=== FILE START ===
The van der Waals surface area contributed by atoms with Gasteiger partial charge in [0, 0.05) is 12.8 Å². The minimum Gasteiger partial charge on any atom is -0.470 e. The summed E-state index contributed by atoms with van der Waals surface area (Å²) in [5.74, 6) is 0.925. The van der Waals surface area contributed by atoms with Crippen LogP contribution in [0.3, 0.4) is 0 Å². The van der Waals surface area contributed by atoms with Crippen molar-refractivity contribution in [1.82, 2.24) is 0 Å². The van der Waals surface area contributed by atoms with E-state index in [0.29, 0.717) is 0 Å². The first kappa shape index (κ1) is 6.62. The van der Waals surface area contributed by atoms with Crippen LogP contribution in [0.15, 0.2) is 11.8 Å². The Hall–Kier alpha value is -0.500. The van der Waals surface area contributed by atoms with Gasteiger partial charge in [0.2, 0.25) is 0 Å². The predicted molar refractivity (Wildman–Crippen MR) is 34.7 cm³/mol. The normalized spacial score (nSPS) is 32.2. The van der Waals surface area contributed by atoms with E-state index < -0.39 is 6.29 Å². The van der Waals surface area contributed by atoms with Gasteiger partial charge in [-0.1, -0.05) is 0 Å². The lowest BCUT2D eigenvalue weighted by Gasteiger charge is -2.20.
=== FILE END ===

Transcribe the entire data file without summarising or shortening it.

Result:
The van der Waals surface area contributed by atoms with Gasteiger partial charge in [0, 0.05) is 12.8 Å². The minimum Gasteiger partial charge on any atom is -0.470 e. The summed E-state index contributed by atoms with van der Waals surface area (Å²) in [5.74, 6) is 0.925. The van der Waals surface area contributed by atoms with Crippen LogP contribution in [0.3, 0.4) is 0 Å². The van der Waals surface area contributed by atoms with Crippen molar-refractivity contribution in [1.82, 2.24) is 0 Å². The van der Waals surface area contributed by atoms with E-state index in [0.29, 0.717) is 0 Å². The first kappa shape index (κ1) is 6.62. The van der Waals surface area contributed by atoms with Crippen LogP contribution in [0.15, 0.2) is 11.8 Å². The Hall–Kier alpha value is -0.500. The van der Waals surface area contributed by atoms with Gasteiger partial charge in [0.2, 0.25) is 0 Å². The predicted molar refractivity (Wildman–Crippen MR) is 34.7 cm³/mol. The normalized spacial score (nSPS) is 32.2. The van der Waals surface area contributed by atoms with E-state index < -0.39 is 6.29 Å². The van der Waals surface area contributed by atoms with Gasteiger partial charge in [-0.1, -0.05) is 0 Å². The lowest BCUT2D eigenvalue weighted by Gasteiger charge is -2.20.